' i li 1"" " " "" " . -T -, i, ' ' , . ' '';.- - . - .'..'... . ,, -U'.tn- . . , " - f'. f- -KIT . - ' , ' '. V.. .,(- LIFE IS PNMf TU BE VALUED AS IT W USEFULLY EMFLOYED, ASEEVILLE, "NORTfl ' CAROLINA, FillDAY MORNING, DECEMBER 3, 1810. NUMBER 25 I r ;'-S?S. ii.ciiBMir. v your august and immortal name in a short sentence ;,whte?TwlirfiDTounil in Uje book I .send you, 1 Lave a, largo acquaintance lamoiw the moat valuable ami exulted class . uf la Dabluhed at TwO I of nifiU!1 but VOU&ra t!m nntv humnn hfint - I fp --,11 i .... - ----0 1 avT .. ini nrr mnnum. in dvanoe, Ot 1 fi,, u,l "liffiuntU ftU .m.raaw paid. orcne eveiuug lo a life o gloriously devo. 1!.7et w21 be inortcd t 4Jno Dolhr Wd to the universal happiness of tbo vgrld.' WashliVrtanccrtainfvcombinedinatenara l!iat wonderfuHy ftacd him for the position e nay to occupy. . As a leader ho appears calm, calcuhiing, brave as bit own sword yet tree Irons tp general' occompannncut Ot pcrsonaKDravery reckics' hardihood. It in possible that alljthis fniglit .not Hive toldln a wider sc"cmj of action, and his mind ' Aforth M, and TiwnV-Fivo CanU for , rfo W.uaicatioM mut bo pot jxld. JIISCELLMOUS. WASHINGTON. ..f.TWir!(T is tho conclusion of a long . , . fWihor number of the London f crirtninl Aavm nut amm tii Kn vn n.-awi-iA rficte 111 UK! ' , -.. 1 " J '-f r- fwof Spark's Ltfe-of Wasliington. have shown jt but nature had well miJced ingrediehU in ber cauldron when ho was I odIIIIl31.niiiJu ""o - , 1 tJby succeeding Presidents. Credit was formed, and, taken in a whole, his powers Lgtorcd the national aow setireu, aim must Da considered- largo. As a 'writer for its ultimate payment provided, his style U nerally defectivo m -succinct- nrrtdiL'iousitincrcasea i tonnage ness and clesrancc. and coherence of sen- American ports doubled imporU and tences ; but a fine broad lino of commw MDortsbJthaugnibnted ; a larger revenue senso and judicious tcasoning is dfocerOa. i-Lkwvd than had been caicuiaioa on ; inc uie t&rougiiout an he , wroto. rhero are D;n VVaterminated ; foreign treaties, strons aflinities of character and disposi- juu. . , . ...: ,! iT. i. t i M honoraule ana aavaumguuua m aniui-iuunmwrai uimonu ocoh, yei was eaa interest, ratified. tven tno election neither linagniati j . aiurs)r. Auamj, icucruusi jiup unstusuou writer, " ... iL !... p.i - , t i r kim.f nroved tlio magic u mJ ipuuo u ciuiiy oi i;eir naiures, mere is a wonuerou.1 4 measua'S of Washington. II J retired to I resemblauco. They did not think nlikc on iMniwd Mount Vernon.but he- was not! niany subjects, save on the immulablo forms ui"-'"' ... .. . ' ;.....!.. ..... . .. even thn toWJ adieu, even ui iiy-Hvu, oi morui jaw on waien tney were d.uu .AilwarJuju datiei tliat uu'iuestionable agrc!d,aud of wbicli th?v wero "nunctuar. .yiitv en'ails oV itJ p333csjjr. llj was J ly observant. Probably the Bard df Cava. fttedtodio i licr might not bavo considered this ' com. ! lJkawarrky!hirct, ' pari.jon campliinentary,,but a reaeinblahce With bimMtial cloak around huo." 1 thuro U bjtli in haWu and, inU:llect nnd i- .nfir with France armoured piety. On th(3 latttrpjint te-e think it fi :.!.. i. Pranfti hcracif beiriir iu a .atoto Unati say a few worils; '.Washington never ofreviJutioii, and disposed to violate wan. appears, in the later years of hU . Jifo, to Linlv everv moral, social, religious and po- havo takea tho sacramojit of tho Lord's itilnrincinle. 'flio instant war appear- tapper, though a constant attendant aU ed Decessary, ell cyea wcro turned on church, and always advocating tho cause of Washinetoa. Hamilton immediately Wrote I rehgion. e n re inclined to tluuk tliat the . i,: .f. nnnrk him of the sacrifice that I was rather a latitudinarian in his religious l wnild a.niin bs cjmnelled to make, and nations ; ainco it is difficult to conceive urn fmm tho President Adams intimated churchman, when dyi la him their intentions : " We rnlist have tifying his faith, and tittering prayers or viwrnamo if you will permit us. to use it" "is soul. I'ossiUIy. the character of Wash. TWo will ba nwrc clhsiencv iu it than so mgtoa leu mm to mucti internal, musing minv an arrnv. Before receiving ony re. and inward untraced supphcauon to God. . -i 1 1 . . . . i ii. ..i . .. . i nlv the f resilient naa noailUaiCU llim coin. I "a uiuiancr iJ-jaacaavu uiv;ui. uwui suuu' maaJer.lnhief oftlib anniesof the United ness, hia life was, free from reproach, and Xii.tr!. - It was umuini juilv confirmed . on hia external devotions were constant , Soil thA2iA. luiv.KtiS.- From Jlii3lime to the I it is difficult to reconciJo such a death with close of ciistance. Washington buried I the holy and enobli ngTwpes of Christianity himself iu military waiters, nud in supply, aorjething or sucli a system, if held deep ing from bis veteran experience infonna. I at tho heart, must have evinced itself. lioa to his riw recruits. France, however, We do .not say Una reproachfully over the never sea'jusly contemplated the invasion warrior s bierj but to us it would have been of Am.-rba from tlw ni:meut she saw the j most satisfactory, ana to tho world more aitbn bjsurring hors-.-lf Buonatkro then strongly evidential of a firm indwelling hope came hit J pjer, and settled, all .matters had there been even a shght developement witliAincriea amicably . , - 1 .. oftho holy bodoifienlsdf futurity. Still, in This adiustnient of dinVrcnccs, however, tho duties of his public station, in his chart Washington never lived' fc witness, dying I ty t the poor, in the constant ascription in command of the arm dostiucdta ope. ot oil his success to tho ; Divine ucing, in !e against her ancient ; allies. Oa the oiti2C3ot sjn, nusDauu, ana Drotner, innis I2ADjcv'179J.lio had .ridden Qflndt bis I . wjrm,and cenerour friendship to his mili private correspohSenco or thepublio docu. mcuts of Washinston, he jifipearsireserv, itig the question oThia-alJegianco for the lirilish Crowal to merit efpjally the pomtiort ho attained. To his biographer jt must have beeif oeCBly gratifying hr trace his writings " no lino which, dying, Jio nHgbt Wish to blast;" jniiis actions no moral in temperanfto to be extenuated or , defended by the force of circumstances; but atungu. lar faultlcssness, a wouderous freedom from all tho vices that have stained, degraded a ft a.. a Ta and uimined the lustre ot many a iiciincu chief, many a crowned king, and many a mured sovereign. " . OoTcrnor't J?Icia&c. Them nut. to It t " .1 il . I .a ... . i i i r ...i ;.. .1 1 : k:.. i..,. . i.: v.- JL. 1 they IU 1113 M llll , V JUIHI T i I IfU I J uiu li.' nA . . 1 i.. 1.1 i. 1 . r. ! . . ..J I iri hid 1 . it... tn lii j ftnllntw HilUniJUll. WUl QUI trMIll HIW ruill UUU I M . vihu j , fafeTlieteiM jpointofflfJtEpjaKiiito ha clothing to his iieck. A soar throat heappearsto merit tnc liigtiesteommenda- and hoarsness on the next da v soon crave lion. iNon omnia possumuijmmes. tviJence tbst I12 hidjakoii colJ. did I In this combination of qualities is to be not seem to annreliend'any dahfterassedl found tho power of Washington. On him the evening with Jhj family, and after some pleasant cjnvcrso retired to bid. : Ha was seized in the hTsbt with an aide, and oh Saturday, the 14th, his breath and. speech became impaired. On-5 of his overseers bled him at hhi request, and a fnesftngcr was seat to bis friend. Dr. Craik.. who lived ten miles ofE Dr. Craik and two oth. er physicians arrived on that day. Their united efforts proved useless. Towards evening ho said to Dr. Craik, " I die lard. birt f am not afraid to die. ' I believed Irom my first attack that I should hot sur. eit My breath cannot last longJ lie tbanked the physicians for their kind 'fss.and requested them to irivo lhem- itcs na lurttier trouble, but to let him die fciietiy.. Ha kept sinking graduallv, and Imost the instant before dissolution felt his n pulsed- Ilia countenance then" under' went a change. Ilia hand dropped from ns wnst, and he exoircd. countnr ,iiuio nis memory all that jhen remained w oer ot her Washington every tassiblo "-t.ro oi gmmuooana attection. t rance wen a republic also, raid dun honors tn thn republican chief: and Rnrrlnrnf - jthe example of.LordBridgport. then com- -uu.Ug mo ncei, may be given in proof, wndered in a sincere tribmn aiill.-'hv lor. nr. U n I t f . ' J . "6 ""."OR nau mast OB thn wan nf Wash. pngton', docease. He had commanded du fog Wo the applause of many distinguished r"- ana jcrsitine may be adduced gawngothcrs. The former said of him. notwithstanding h III 7irf uaulirifi w infant ff exalted integrity, it must bo consider. rl 9a sinmilarlv . O -V v Ul44VCf illUi tJO BIHJUm jjove experienced a lot: which- so seldom C fot.- P0rtl,l numanitTrand passed variety ot scenes without f tain and without reproach. It miui inA create Mtoruslinient, that placeJiii circum. oces so critical, and filling for a series jeanj a station so consnicuau r-hn. P61 Should never hnw Wn !i. . pion f that ho almulil in m ima C.1"6 bccn ccused either, of improper insol f fcOCe Or mean Bllhmiaoinn in him : Pwwithforeiffn natinnn. Tn tnm If n.n pervedto run Ue race of glory without eneacing tlie smallest interruption in the Bncy of his career. Jkine wrote to Washington as follows t have taken the liberty to introduce we conclude our remarks, in tho language of his last biographer : It is the harmonious union of tho intel lectual and moral powers, rather than the splendour of any one trait, which consti- tutes the grandeur of character. If the ti. tie oi great man ougnt to do reserve a tor him who cannot be charged with an indis cretion or a vice, who spent his tifo in es. tab! i si ung the independence, the glory, and durable prosperity of his country, who sue cccdcu in all h undertook , and whose sue. cesses were never won at tho expense of honor, justice, integrity, or by the sacri. fices of a single principle, this title will not be denied to Washington. . The laborious and accurato work ' to winch the lile we have reviewed, w prefixed we are happy to learn, has been extremely succcssmi iB Aracnca il is siereoiypeu, and more than 6,000 complete sets have been already sold. It is stift selling with considerable briskness iti the Southern and Western States, where literature perments with glower course than in those bordering on the Ajlautic, by reason of their distance from Boston, the place of publication, and the difficulties of conveyance." r In the re- niiining eleven 'volumes Mr. Sparks has adopted an arrartgcniOnt'of the multifarious materials into five parts ; the hrst embrac ing official .Jettcrs relating to the French War, and private, correspondence before the A.mcrtean Revolution, from 1751 to 1755, two volnmes ; second correspondence and miscellaneous papers relating to the American. Revolution, from June 1775 to 1783, six volumes sttlifro, private letters from the timo Washington resigned his commission ' as commander-in-chief of the army, to his first Presidency, from 1783 to 1783, one volume ; fourth, letters oliicial anf privateTrom the teginnirig ofTiis presT; dency to the end of his life, from 1789" to 1784 two volumes: fifth. -speeches arid messages to Congress, proclamations and addresses, one volume; laborious indices follow.; If Washington has not found a Homer, to give to actual exploits ideal glo ry, he has ar least obtained a iaithtut ana affectionate biographer, who has given him ! to the world as he was, and few are the j spirits that could ' have so well withstood i its scrutiny, or have lot.3 needed fiction to ctibellish them. Whctlicr wp look on-the 1 The reviewer b eortnin!y wrong hero. . . ia abundant proofa tlit Wuahinirtua was iatitadinariab la hip oninlona, anduiuch reaaon think that be was a believer in tbo beat tense of the word.1 If a man livea tho life of. a ; Christian, it ia not of much importuaeq whether U djes in eaitacy or in a calm. , m . , lids. J. oj , V. To rREVEIfT THE GROWTH Ot WEEDS ROUND voDNtt fruit 1 bees. io diminish the growth of weeds round fruit trees, spread on the ground round tho frcslrtransplanted trots, as fares tho roots extend, tho refuse stalks of flax after tho fibrous parts havo been separated, tins gives very surprising vigor, as no weeds will grow under flax re. fuse, and the earth remains fresh ond loose, Old trees treated in the same manner, when drooping in nil orchard, will recover, and push out vigorous shoots. In 4laco of flax stalksthe leaves vhiehfall from trees iri autumn may bo substituted, but tbry must bo covered with waste twigs or any thing else that can prevent the wiiidfrorfi blowing tiiemaway. -' . - - r( ' 7 1 ' - rnESEgyATlON OF Ci nSAGES. TIlO fill owing methods ofprcserviiigcabbagi's for winter use, arc tho result of experience : 1 ho cabbages should bo iratliered before injury is done jlhem by tho sevcro fafl fixists ; tho heavy pdtsido leaves should remain, on tho stalk Fix a stridg or cord', round tlie stumjiiear tho root3, suspended from the sleepers with tlio heads downward in a cool cellar, ond they are rt'adyaiid fit for use at un nine's. , auoatres kcdi in tins manner retain all their peculiar flavor and sweet, ness : Ihe wholo virtun of the stumn and eaves is concentrated hi the part which is used, are handy of access, occupy but little room which would bo occupied by other purposes; and seldom if ever rot? tho out. ide leaves wilt and contract, and in tunc become quito drvr which forms-A sortof coating that serves to exclude the air from the inside of the head. Another method practised by some,' and liighly recommended, is to cut the head from the stamp, pack close in a sack, tak. ingcare to fill up the vacancies "with dry chaff, thereby excluding tho air, and keep in a dry cellar. Albany Cultivator. Herbs if dried ia tho sun, turn yellow, lose their fragrance and much of their real virtue. They should be spread out thin, say upon the fl Jof of a garret or open cham. ber and left to dry iu tho shade, beinjrocca.'i may be tied in bunches and hung up. Sou. for wheat. Rich , heavy ToamsV containing A considerable mixture of clay, are mast suitable to wheat. Wheat has been cultivated with tolerable success on sandy or silicious lands ; but en lands of this description it cannot be repeated oftener than oncean hvc orsix years, and the land ought to be prepared and enriched by the cultivation of preceding manured crops. Lands strongly calcarious, or abounding in lime, are'favprable for wbeat and indeed all other crops. Wherever clover may be made to grow, there wheat may bo cultivat ed to advantage with proper management -Yankee Farmer. ' Botts n horses Mr. John L. Smith, an old citizen of this county,, and who has dealt much with horses, informs us that iie has not had a horse die with botts for twenty years. When it is recollected that almost every farmer Js-Josing borscs time -after time with this disease, we should .bo dis posed to pay somo attention to Mr. Smith's remedy Jot Mis,, winch ne assures us lias been so etlectual. It consists simply in feeding oeeasionalfy on" heads of rue, a quantity of which he always keeps on hand for that purpose. IIo is convinced that the heads and chalfof the rje seem to cut and cfiectually carry off ihe grubs, and tliat if a horse, every fert" days, be fed with rye heads, bo will never be annoyed with bottst Tho ne may be fed in the sheaf. It oper ates as a preventive, tathcr than as a cure. WeiopCsoon to hear of its being more generally tried. Southern Ctuhvalor- Wo have hoard that when a Scotch duchess, once " the admired of all ouscrv. crs, was questioning the children at one of her charity schools, the teacher asked, " What is the wife of a hung called!" "A Queen," bawled out cneof the philosophers. "The wife.of an UmpcrorT" "An Ex press," was; replied with equal, readiness. " Tlien whak is the wife of a duke called ?" ,"A drake" exclaimed several voices , mis-1 taking Uie title duke for tlie biped dud, which they pronounced tho same. Rich- mond Slar - - Goon Example. Oliver Ames of West Bridgewater Mass., come need life by mak ing a dozen shovels, which he took to market in a wagon. He now ownthreo extensive factories at' Eastean, Braintree and W'cst Bridgewater employs 60 workmen, "and has four teams to carry his shovels to mar ket. His profits are 920,000 annually, lie commenced life without a -dollar' ' sion pf specid payments ensued throughout the land. A tremendous and frightful rev. olution, in every branch of bimim ss, took place; and credit and confidence were T i&t Hon. t)U General Armbly of N. Carolina I ' Gentlemeni The deelarationa of tiio people against thl) administrations of tie haken to the centre. Money became more Fedcialcnd mostof tho State Governments scareain both hemisphens it Becmcdin.' the deep sensation and embittered feel. otrut navqyanisiieu. interest rose, ana ings of tho contending parties as to the I w Jll Jifiieahy negotiations could bo effected cause, must necessarily irreatly ilecpen tho 011 Bny term Instead of colly investiga interest which usually attends tho meeting, ting tho caues and- opplyiflg lueh rcbe and increase the responsibility of your1 hon. I as Jds eleva ted and powerful position might ornttic body. . - ' '' I command, to save tadussnds from ruin and " But, while we have", in the confident hopo I distress, tlie President denounced the loeel tlwt it Hill 'restore tho country to iu former Banks us worthless, and fait!ilcsi-cniirsued . . . . ' a? . i . . . - ... nappy and prosperous condition, abundant I them with nji inveterate rancour snd turn.- cause to rojtwce over this peaceful rovolu. cd utwn them tho full tide of publieindigna, tion i yet: we should remember that our fcl. I tion Hliado them tho stalkimr horse of the m . n .. . . . i a ...... v: . row-ciuzcos oi tno admigistrolion party r aemagogae-robi)cu tliem ot tiw peoples witu me exception, perhaps, of tho oiheers ebntidencc, and paralyzed all their uselul and aspirants,' although mistaken,- s we j energies. But, by his own act,' the depos believe, in their views, caft have but ,one it. of the publie mouies, the BanbsTiad been common interest with Ourselves," ond arc stimulated to wild expansions; thoywerc, ratlier entitled to our sympathy and concil. for the most part controlled by his own po. iation than to our hatred I and , persecution, litfcal friends, and were the creature! of his Their fortunes havo failed in their own devoted Sfcttt'3, hands, and nndor their own manngement , I In the TrocShry Circular, the President and it becomes us, as those on whom the added another link to tho already length responsibility hns'deVolved, calmly to sur. J etied chaiiof Executive usurpation. This vey tlio positinn wp occupy, and prepare f circular renuired snccio. only to bo received ourselves with energy and dignity4o meet I at the lund ofticcs, which che-cked sales, tnecrisTs. I and, by turther alarming thcenpitahsts, ad. as ii4s, mo pan ot wisuom to protit oy i uca nnotnor mow to tne nirenav -siiiMiis experience, it Is necessary and proper to I credit of the Banks. Cbngrcs ventured on rejer to the causes of the revolution, .and I ft vote of disapprobation, by n large major rturtioularlywheno connected, with cur pc. I ity in both' houses, rciic&Iinir Iho order. I!.. l . ' . .1 . ' j . Lit . n . .i i. ... i i put nic rresineiir pineeo, itiu n.s i pqcKet, end thus-defeated it. I no I'rc siaetixs nopmerity wan fc t so powerful ns tdce'iitrihute very In rgt ly to the clectiojTof his suctossor, the "jireseiit in. cnmlx rif , whose other claims on tho confi- culiar interest, the better to1 cnftblo -ua to avoid tho evil and embrace tho good i no unnirortna, junitca dtntes. wtiicti grew out of tho necessities' of the country, at two periods of greet distress, (and which wuuiu wj'-ui uiiiiom to givo sacrcuneas to its existence,) ond which answered eyrryftk-nceajid sfibctioo ofllffi American people, purposo promisecl Dy m most saimiiue triends, or anlicqtated by the public, Was UixMned to l',xecutivo hoslihtvbecnuao it would not yield political obedieaice. Jt was rc-chnrtored by (Jongcfis-but vetoed by tlio4residetit. Hio public money was the n were certainly nuestionublc I le pniiiiMal however, to trend in the fwlsteps jf lih il lustrious predecessor, ond declared that it was glory enough, to,. have se'fved 'iui'Kr sdeh a chief; and the people were satisfi?ov The prem fit icunilent came into power removed from It3, law ful place of doposite, I nt a perioil Tinwt unfortunnte for hlmsell iu dm Bank of tho United States, to the and for the coiintrv. "A re-aetion, as we local Banks, by tho Presiifeit, under the have showj) had commenced in a bloated ilea that it was unsafe. This ground, taken I and boasted prosperity j and lie bad pledged. by the President, was disproved by a ivnortlhirnsclfto the course bestetijle-tdatfcd to urge from a committee of Congress. l it on. I Irf had, in his zeal to support the TheSenntO of the United States became views of his pre'doccssor, dciibmiceda Bank alarmed at these indications of violence and usurpation, and declared the removal of the depositcs unconstitationat. ' 'llie I'resi. dent appealed to tlio piitplo, aguinst both tho Uank and tho Senates-declaring the Bank dangerous to the libcrtie-s of tho country; a monster of foreign materials and that a better currency could be given by the local Banks, witifout tho danger ; and that the Senate bad donohim gross injustice.-. The appeal was sustained, j Nothing,was recol- lectcd but his splendid and successful ca. reer. Several of tho State Legislatures were filled by his pnrtizans, vho supported his opposition to he Bank, and instnlctod theii Senators to expunge the resolution de claring liis act unconstitutional for-remov-ing the dposites, or to resign their seats toa Saino yielded to the servile act, in defacing the journals of tho Senate; and others, through a cherished though mistaken no- straction abandoned their' posts; which has impaired, and, if continued, will dc troy the most stable and valuable part oi our Coaititution, and, in all probability, the government itselt. of the United States as unconstitutional, and cut offall relief from that quarter. The local Hanks had b?eii den-j'jn;e'd as unworthy of public confidence.; and - lie sunk -them- yet tower byeoncurrliig in tlioir condemnation, i honttairs of the countrv had. became desperate niffiev scarce and Bank notes depreciated the prices of prop. erty ond laborjcrumbling down improve. mentssiispendcd and bankruptcies tinnier. mis. Iiidced, so gloomy were the nflutrs of the country, that the President convened an extra session of Congress,- to devise meatts'of relief; to whom ho gravely re commended the withdrawal of tlie public monies from their places of depesite, and to lock theni up in salcs-jand vaults as tlie reiiiedv.' ' ' ' had been used, from the cstsbfishniont of the government, as depositaries.; and which in timrs of emergency, responded pati iotic ally, to the calls of the goycrumt-iit ; and which Jind aide-d the great intr rvsts of the country to "enter honorably the lift of com petition, in nil necessary and valuuble The House of Ileprcsentatives could not f works of imnrovi'mcnt, with -.those '-of- the- but leel the influence of the will of the peo. j old worM. At the first nioiiKiit of ththcul plo concentrated, in the Executive. His I tv. they are condemned as iiinwurthy of power war tremendous cnouah to intoxi-1 nubJiceonfiJince, and cvin tlangerou-j to cato the bruin'of a less philosophical chief. J liberty.'. Again, in December; 1837-33, 1 ho fate of the Bank . was decided. The I tin's Suh-Treasury is pressed o.i the eonsid. depositesVere retained in the local Banks, j oration of Congress as the grand panacea and recommended to be loaned out. tucks of all our woes, increased rapidly.ltnd discounted freely. I Congress was composed of a majority of 1 he disbursements of the government in-1 Ins friends, and it is quite immaterial heth creased t some fifty per cent., or ubout 'cr they coimidored his project incoinK.tciit twelve millions of dollars annually. Prop- lor t!ie crisis, defective in principle,' or erty end labor of all kinds rose in pnee. nerveless in expediency- it.w;;s rejected Public works were commenced, and some .The. President now 'seemed to take the completed, of vast magnitude; and general matter seriously to heart. Tie only i?.iea proerity n igrxd not onlyin this country; saitrhe had concocted ? by thtf utdof1 the but iii Europe, Up to 1834," unde-r the Secretnry of the Trvnmfy, must not be operations ut tha-i'bill of nominations," treated so. Jjgbtlyr His forces nr5 m.ar llio payment of the publie debt, -mostly due shalled anew tho unfaithful discharged, to Europeans, filled that country with and more supple tools nut in tlx ii- places. money seeking investments a great deal ol They open tlicir battery on the dead bank. which was takfin by our Ibtatps, Banks, I Ihe dying and living banks tliey represent Rail Roiidrf Canals,- and ' Manufacturing then as the hydra-heade d monster, against Companies, and returned to this country at w Inch the former President had to exert his a rate of interest higher 'ihan had Tjcen Herculean strength' t J kcepin checkrOw; given bythw-'overnincnir Whether dc. porations of all kinds - were declared -dam signed or not, this command and disburse, gerous to liberty, to the poor, and ttTdeiuo- went of large amounts of money complete- cracy. " Congress convenes, and the Prosi ly, at the time, covered tlie consequences of dent draws a strongnnd vivid picture of the tho destruction of the Bank of the United distresses of the couiitry.nnd ngain rccom- States, and gave to tlie country a hollow and I mends tho locking up of tlie public money luciiuous prosperuy. . , .. - in sates ana vaults, as tue moans oi reuei. IWtwitustanding. JlifiPrcaLincrcaso of This-, -doubtless, was pro forma, -pa Iks had c.uuiiuiuB,auiiit; iuriy iitnions ot surplus i no money in iuu a nusui j iu ui. had accumulated in.lhc-vaults of the' local The fact that he litis had to issue from time Banks. V Upon, a previous occasion, the j t time, T-rciir- notes, sliews how" jirf-pos President had advised a distribution; and, tcrous it is to expect relief nt present, at after a fierce struggle in Congress,' an act least', from a scheme on which the Govprn was passed directing it to be deposited with nicnt is destitute of the niateria!s"1o per- the States: and although; his views had ate. 3T2IakgigP'TreBtiryeh rnica law, the State of New Jersey has-bof-n dis franchiiicd her legal al official altcsta- bf the Goveraor of New Jersey, I herewith submit the resolutions of her Assembly on this subject, lharked A. : While the rights of New Jersey were being desecrated in the I louse of Repre sentatives; the Senate Vas engaged in pass ing a resolution gratuitously refusing to assume tho debts of tbo States, alike in. suiting to their feelings and injurious to their character.. If, under circumstances of peculiar Hardship aotfV distress, a State were t6 petition Congress toassumo her debts, and Congress was to (low, it would not differ in principle from assistance grant ed to an ally in distress by War, or to tho relief afforded Carraccas suffering from-the cfli-cts of an earthquake, or to New York, when almost devastated by firo. At all events ,a State would be entitled to o respect ful attention and friendly' consideration ; but to refuse without being asked , is marked willi the grossest impropriety and injustice. llio Senate knew that many of tho States were engaged m improvements of great importance:, and of pendi-d On negotiating loans in Europe to complete, diem, and re. quiring unimpaired credit for advantageous success; winch was necessarily injureu Dy that ccjin of the Senate and the works most -probably defrntcd. - - It is true, that INortli l arottna lias no . pab!:c debt ; but its net the less injurious mid insulting to her Character, to be told by her tervants, (who ate presumed to know) in the Senate clirmler, that she is itnworlhy of credit ; and Mich a declaro: lion by,the Senate, lien seen in distant parts 6f the world, where negotiations for money ore sought, must be injurious to her credit nnd probably would have defeated her object, if she had alteiiiited to procure tho lonn cotitcimilutcd by ihe act of your hist session.' ' Now, gentlemen, Iliavc hhcwu yoa ihe lostruction of tlujNutitintil Bank, m total disregard of the wish of Congress und the mercantile and commercial parts of tlio iiu. Hon ; the violation ol law and contract, in the removal of the public, tiet-sure from the dace where the reprt scntinm s of ., tho country directed, under a false allegation; the issuing a hpocio L.ir.ular; at the Exic iHivc will, and tlie continuing itsijie-ratioii after Congress lied cond iniied it ";. placing the nLiblic niauiey in fiivoiito Wal Banks, and urging them to use it in expanding dis. counts and, liocauss they cotd J not return it when, called lor, denouncing endpcry,. cnling them ; die outragd Upon the sove. reignty of New Jersoy ; the gross and gratuitous insult on the character and credli of nil the States; were enough, 6urtiv, witliout referring to the operations of trade, or tho abuse of th'j taiikin' privilege, to alarm cnpitalisLifls to tho stability and in- icgruy oi our msmuuons -to Danish money .i i . .i. .- , . aod destroy credit in fine, toroducc the terrible pecuniary revulsion; which has shaken our couf try to its centre, bringing ruip and distress on thousands. And tln; Sub-Trcasury remedy, gentlemen, for dis. eases like these ! Surely the S mgrado theory never has been so graphically il'm. Jrali-d.1 'Till! Utakbiy iHui-e(iuuev of Tn-asury, he decried JnstitutioiH whielft he projwsed remedy is, iml"cd,' like sport- subsequently uiidcrgorie a." change, he refuc tantly approved the naeasure.- i' orcign ca pitahsts, used to Wa rs and con vulsions, wa tched ,the operations of our gov- ernmcnt with a vision true to their inten-sfe and, taking the alarm at the attack of the 'resident on fore ign capital, Ins revolution ary spirit, and oaring; .usurpations,' -withdrew their funds, in time, to a place of safe ly. The Banks commenced curtailing, ; to meet tlie provisions of the distribution act. But it was soon discovered that it could not, with other -demands, bo met ; and a susptn- tions tranqilcd under foot her sovereignty violated her rights disregarded and insult ed, by the friends of tho present Adminis tration in the House of Representatives, by refusifig scats in that body to persons regularly commissioned under her authori ty, and" clothed w ilh all the atribqlos of lier sovereignty. By thb.net, every State in lim l iiiiiii has rocoived a blow which should not lie diaK garded. '-By tho rcqucuVMiou of these iiistitutienis tin tho District ing with'our wrongs and sufferings. What good' can result from tli3with drawal of all governinentai conneetioi. all its fiscal operations -from the Banksaiid leaving the States torfgulate the currency among themselves ns they best may 1 It is like separating the bead from the body.and exjiccting their joint, functions to bu con tinned. The President snvs that the tanks form a Chain of ilependenco from ono c-nil of our country to tlie other ,-and that it " reaches across the ocean and ends iu London, the centre of the credit system ;" . and with this chain of, ilej-cndeA-e of mighty magnitude, he will havo nothing to do, but lea-e us to the tender morck s of tlie Eitglish to regulate our currency and crctlit, "perfectly indifferent to our lute, s that the Government and its officers get the-ir dues in gold and silver. Tho President certaiidv kteiks to a total destriicHoJiof afTTiaiiks wjjen he" says, .'It is, a principle than which none is better settled by experience, Thlit the., supply of tbe jii'ccious nlctals will ahpys be lbund adequate to the ilses for which they arc re quired. Tbry abound in cguitrics wliere no either currency is allowed. jiko the fabled appeanince', of men. in Rhoderick Dhu, aVis'ohly necessary to mil, und wo shall have" a plenty of specie, which socms to be so dear to his fi-elings. Heoverlooks7 " or forgets entirely , tlie sacrifices, to which - we iniiHtsiibmit to obtain it in couiiietiliou .... .. ... .... with tnose countries wnerc it is now nem. It will be first necessary to make the bal ance of trade preponderate in our favor iii order to t lli ct this, (ihe aid of bank credit and our hitherto liberal and enlightened policy having been dispensed with. We mustjiubmit to tho Knropoarr and Asiatic prices of labor, thoir rigid rennornv, their grinding slavish Imbits of toiff before we can successfully coniM te w ith the m in trade; agriculture and manufactures, of produce a balanco in our favbr to be disuhargod in coin; To expect a permanence of tlie pre- ., ciotis inelals'iwiai-recdiMl-wtifttHr8t -importation , would lie about ns rationnl ns lp attempt a suijiensrbn of the laws of gra vitation. " 'r The President salys, ' in a country so commercial as oqrs, banks in some form will probably always exist," and thinks this Sub-Treasury will deprive them if the character of monopjlios, and be a salutary rcnilotorand k o tliem in cnocK- In tins r : . . . . . i expectation ot the continuance ol winks Ik- may be sincere ; mil ine rwii oi-sinicw o! L -i I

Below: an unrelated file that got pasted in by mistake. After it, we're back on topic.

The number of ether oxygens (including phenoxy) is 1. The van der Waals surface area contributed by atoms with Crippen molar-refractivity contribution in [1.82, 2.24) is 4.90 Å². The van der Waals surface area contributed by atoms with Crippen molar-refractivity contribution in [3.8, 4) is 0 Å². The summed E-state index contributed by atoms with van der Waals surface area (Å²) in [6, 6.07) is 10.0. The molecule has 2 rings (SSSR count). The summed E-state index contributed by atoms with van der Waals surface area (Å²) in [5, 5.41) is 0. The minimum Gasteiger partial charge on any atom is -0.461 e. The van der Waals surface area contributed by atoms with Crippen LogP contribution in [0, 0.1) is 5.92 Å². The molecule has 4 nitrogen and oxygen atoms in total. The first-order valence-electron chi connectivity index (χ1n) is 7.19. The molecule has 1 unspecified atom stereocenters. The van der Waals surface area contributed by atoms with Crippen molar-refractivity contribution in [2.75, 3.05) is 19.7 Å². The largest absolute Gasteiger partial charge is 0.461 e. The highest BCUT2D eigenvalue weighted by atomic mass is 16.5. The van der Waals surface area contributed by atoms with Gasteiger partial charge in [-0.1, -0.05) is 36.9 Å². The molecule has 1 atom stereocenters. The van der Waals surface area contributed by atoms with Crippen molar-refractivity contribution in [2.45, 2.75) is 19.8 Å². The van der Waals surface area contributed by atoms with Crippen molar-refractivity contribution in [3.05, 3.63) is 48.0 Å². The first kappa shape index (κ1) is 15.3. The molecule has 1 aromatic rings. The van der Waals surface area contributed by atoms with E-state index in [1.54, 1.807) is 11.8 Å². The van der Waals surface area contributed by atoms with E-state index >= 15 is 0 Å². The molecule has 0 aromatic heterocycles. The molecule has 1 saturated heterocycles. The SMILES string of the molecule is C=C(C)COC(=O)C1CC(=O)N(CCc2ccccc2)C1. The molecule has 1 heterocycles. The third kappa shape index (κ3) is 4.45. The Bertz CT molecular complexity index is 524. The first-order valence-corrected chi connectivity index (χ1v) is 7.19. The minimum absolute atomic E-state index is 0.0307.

Page Text

This is the computer-generated OCR text representation of this newspaper page. It may be empty, if no text could be automatically recognized. This data is also available in Plain Text and XML formats.

Return to page view